The NFL is under the microscope as some of their players are either suspended or in trouble with the law. They’re learning that while bashing people on the gridiron may be okay, domestic violence isn’t.
The issue is back in the spotlight as the NFL revealed itself as having a weak policy in dealing with spousal abuse in the wake of the recent Ray Rice case, where a hotel security camera revealed the running back had knocked his then-fiancee unconscious with a punch to the face.
But spousal or partner abuse can happen anywhere.
While Ontario athletics spokespeople were hesitant about speaking directly about domestic violence, they say that the issue can be dealt with by their code of conduct and ethics.
Humber does not have its own domestic violence policy, but its code of student conduct does highlight many aspects such as assault, harassment and bullying.
“We have a standard in which the students must represent themselves, they have social media guidelines, and very clear expectations of how a student is to behave when representing the college,” says Humber Director of Athletics Ray Chateau.
“We have a lot of reinforcement, we have alumni and returning student athletes who can self-police,” he said.
It’s not just the athletic department that plays a role in the success of helping student athletes with staying clear of these types of issues. The Student Success and Engagement department has also worked with the athletic teams.
There is a lot of the stress of being a student and an athlete, especially with Humber’s sterling reputation for having outstanding varsity players who not only perform during game time, but also in the classroom, said Lara Hof, manager of Humber’s Community Judicial Affairs.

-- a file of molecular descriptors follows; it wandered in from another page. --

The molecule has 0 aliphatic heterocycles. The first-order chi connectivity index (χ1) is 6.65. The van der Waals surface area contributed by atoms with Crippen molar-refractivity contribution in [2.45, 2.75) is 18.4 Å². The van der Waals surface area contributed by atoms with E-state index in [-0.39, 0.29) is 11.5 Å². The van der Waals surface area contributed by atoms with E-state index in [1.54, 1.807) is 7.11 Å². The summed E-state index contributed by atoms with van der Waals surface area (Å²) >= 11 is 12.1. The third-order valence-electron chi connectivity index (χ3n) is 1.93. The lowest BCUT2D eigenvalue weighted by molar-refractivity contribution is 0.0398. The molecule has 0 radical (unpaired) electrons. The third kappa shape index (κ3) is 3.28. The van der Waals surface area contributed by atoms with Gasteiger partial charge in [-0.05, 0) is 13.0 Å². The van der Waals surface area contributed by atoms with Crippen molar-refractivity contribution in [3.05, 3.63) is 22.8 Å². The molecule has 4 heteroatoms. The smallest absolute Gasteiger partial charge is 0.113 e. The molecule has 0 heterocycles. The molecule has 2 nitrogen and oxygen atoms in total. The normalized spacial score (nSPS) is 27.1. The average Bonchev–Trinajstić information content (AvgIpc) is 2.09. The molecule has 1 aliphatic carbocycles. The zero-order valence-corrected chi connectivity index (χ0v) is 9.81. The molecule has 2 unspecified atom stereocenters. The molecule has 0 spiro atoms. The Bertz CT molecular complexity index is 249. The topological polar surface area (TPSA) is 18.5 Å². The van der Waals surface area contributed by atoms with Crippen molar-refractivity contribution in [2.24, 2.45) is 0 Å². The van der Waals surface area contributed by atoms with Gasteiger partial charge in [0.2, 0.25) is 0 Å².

“We did a specific workshop with the coaches and captains just to give them some resources about what they can do, if ever in a situation and how to offer support to someone not specifically for domestic violence, but even mental stress or everyday stuff,” said Hof.
Colleges including Humber follow a set of rules set by the Ontario Colleges Athletics Association (OCAA). Though not specifically mentioning domestic violence, the rules outline proper behaviour, how to represent oneself away from school, including games away from the school, and anywhere else where a student athlete may be representing their college.
Rob Kingston, who works in the executive office of the OCAA said domestic violence is “nowhere near something we (the OCAA) would comment on.” Kingston said the OCAA cares about the issue but has confidence in all its member schools to respond to such issues appropriately.
The schools adhere to the same policies, but with so many different disputes, the association must rely on the individual institutions to deal with conflicts.
Humber does have its own code of conduct for students. There is no difference in rules of student conduct for varsity athletes and others unless a student athlete directly violates an OCAA rule or code.
As student athletes though, there are some regulations that the Humber Athletic department emphasizes to help prevent possible domestic problems from even occurring. In accordance with Humber regulations, Chateau said student athletes must represent Humber appropriately wherever they are, and police themselves and other athletes on social media.
“I think our guidelines are set, our code of conduct is very clear, and I’m comfortable it captures any and all circumstances if an athlete were to violate that student code of conduct,” Chateau said.